Claimant, an inmate proceeding pro se, moves for summary judgment on
his bailment claim. Claimant alleges that on April 12, 2005 investigators from
the Albany County Sheriff's Department and the Inspector General's office
entered his cell in the honor block housing unit at Great Meadow Correctional
Facility and confiscated photographs, claimant's general equivalency diploma
(GED) and transcript and his paralegal certificate and grade transcripts.
Damages claimed include the replacement value of the photographs, a damaged
photo album, the costs of replacing claimant's GED and paralegal certificate as
well as mental duress, physical pain and the costs and disbursements incurred
in prosecuting the claim.
As the party seeking summary judgment, claimant must make a prima facie showing
of entitlement to judgment as a matter of law, by offering sufficient evidence
to eliminate any material issues of fact from the case (Cox v Kingsboro Med.
Group, 88 NY2d 904 ; Winegrad v New York Univ. Med. Center, 64
NY2d 851 ; Zuckerman v City of New York, 49 NY2d 557 ).
Failure to make a prima facie showing requires denial of the motion for summary
judgment regardless of the sufficiency of the opposing papers (Winegrad v New
York Univ. Med. Center, supra).
Here, claimant failed to establish his prima facie entitlement to summary
judgment. The State as a bailee of an inmate's personal property owes a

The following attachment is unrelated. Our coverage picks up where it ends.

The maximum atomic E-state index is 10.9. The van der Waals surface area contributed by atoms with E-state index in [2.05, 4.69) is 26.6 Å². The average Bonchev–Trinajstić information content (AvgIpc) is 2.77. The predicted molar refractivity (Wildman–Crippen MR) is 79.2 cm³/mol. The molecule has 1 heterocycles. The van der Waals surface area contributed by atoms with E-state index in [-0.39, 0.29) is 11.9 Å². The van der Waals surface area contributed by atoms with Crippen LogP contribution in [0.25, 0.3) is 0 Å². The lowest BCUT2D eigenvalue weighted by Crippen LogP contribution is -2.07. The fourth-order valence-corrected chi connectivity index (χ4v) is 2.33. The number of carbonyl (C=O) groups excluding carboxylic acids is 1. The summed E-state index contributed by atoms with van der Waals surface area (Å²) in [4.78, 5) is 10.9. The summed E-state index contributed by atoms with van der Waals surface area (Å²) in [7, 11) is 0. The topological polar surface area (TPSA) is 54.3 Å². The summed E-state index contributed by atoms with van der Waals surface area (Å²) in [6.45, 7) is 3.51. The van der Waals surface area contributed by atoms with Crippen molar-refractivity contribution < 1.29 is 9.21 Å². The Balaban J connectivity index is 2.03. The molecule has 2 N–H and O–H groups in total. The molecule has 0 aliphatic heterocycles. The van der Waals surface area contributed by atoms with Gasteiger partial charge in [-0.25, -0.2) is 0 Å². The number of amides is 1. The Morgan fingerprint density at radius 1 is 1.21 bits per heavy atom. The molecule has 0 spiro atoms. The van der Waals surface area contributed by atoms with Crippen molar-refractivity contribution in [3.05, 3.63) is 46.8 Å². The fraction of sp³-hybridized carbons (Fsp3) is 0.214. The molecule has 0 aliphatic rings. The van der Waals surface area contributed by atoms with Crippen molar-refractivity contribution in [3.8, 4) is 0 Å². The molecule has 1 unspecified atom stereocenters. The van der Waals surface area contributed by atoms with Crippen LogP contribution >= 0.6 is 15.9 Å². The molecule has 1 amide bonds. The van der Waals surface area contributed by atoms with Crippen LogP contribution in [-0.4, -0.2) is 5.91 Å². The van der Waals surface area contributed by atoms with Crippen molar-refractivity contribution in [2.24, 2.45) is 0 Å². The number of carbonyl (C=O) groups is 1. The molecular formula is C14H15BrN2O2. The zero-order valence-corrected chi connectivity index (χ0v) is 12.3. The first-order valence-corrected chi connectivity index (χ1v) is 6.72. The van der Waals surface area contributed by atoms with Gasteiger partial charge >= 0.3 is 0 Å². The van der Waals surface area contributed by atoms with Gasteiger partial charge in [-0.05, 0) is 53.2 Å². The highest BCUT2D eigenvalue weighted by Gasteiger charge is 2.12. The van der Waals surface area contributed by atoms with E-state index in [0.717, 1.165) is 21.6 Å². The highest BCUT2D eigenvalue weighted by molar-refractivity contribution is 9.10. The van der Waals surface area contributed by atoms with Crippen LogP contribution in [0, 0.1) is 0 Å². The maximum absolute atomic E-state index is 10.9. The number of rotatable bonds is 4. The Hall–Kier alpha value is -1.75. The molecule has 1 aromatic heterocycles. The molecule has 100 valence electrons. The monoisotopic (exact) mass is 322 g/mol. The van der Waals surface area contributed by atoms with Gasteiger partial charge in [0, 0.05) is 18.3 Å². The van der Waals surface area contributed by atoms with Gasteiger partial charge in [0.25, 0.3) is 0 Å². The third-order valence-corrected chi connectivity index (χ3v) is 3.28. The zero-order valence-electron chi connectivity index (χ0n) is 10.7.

common-law duty to secure the property in its possession (Pollard v State of
New York, 173 AD2d 906 ; see also 7 NYCRR part 1700). A
rebuttable presumption of negligence arises where it is established that the
property was delivered to the defendant with the understanding that it would be
returned, and that the defendant failed to return the property or returned it in
a damaged condition (7 NYCRR § 1700.7 [b]; Ramirez v City of White
Plains, 35 AD3d 698 ; Feuer Hide & Skin Corp. v Kilmer, 81
AD2d 948 ; Weinberg v D-M Rest. Corp., 60 AD2d 550 ; see
also Claflin v Meyer, 75 NY 260 ). The claimant must also
establish compliance with the requirement that he exhaust the Department of
Correctional Services inmate personal property claims administrative remedy
(Court of Claims Act § 10 ; Williams v State of New York, 38 AD3d
646 ). Thereafter the burden of coming forward with evidence explaining
the loss or destruction of the property is upon the defendant (Feuer Hide
& Skin Corp. v Kilmer, supra; Board of Educ. of Ellenville
Cent. School v Herb's Dodge Sales & Serv., 79 AD2d 1049 ;
Weinberg v D-M Rest. Corp., supra ).
Claimant failed to establish in support of his motion the fair market value of
the property which he alleges was damaged or confiscated and not returned.
Although an interdepartmental communication dated April 21, 2005 indicates that
"contraband" items and photographs were removed from the claimant's cell,
another interdepartmental communication dated August 11, 2005 reflects the
return of claimant's property with the exception of certain photographs.
Photographs have no fair market value upon which recovery in a bailment case may
be based (West v State of New York, Ct Cl, August 12, 2002 [Claim No.
100642, UID #2002-015-558] Collins, J., unreported) and the claimant failed to
otherwise establish the duplication cost of the confiscated photographs or the
fair market value of the photo album he claims was damaged (see
Phillips v Catania, 155 AD2d 866 ).
Lastly, claimant failed to establish, as was his burden, that he exhausted his
administrative remedies (Williams v State of New York, supra).
Damages for emotional distress are not recoverable in a claim for property
damage or loss (Murray v 600 E. 21st Street , LLC, 55 AD3d 805 ;
Tatta v State of New York, 20 AD3d 825 ).
Based on the foregoing, claimant's motion is denied.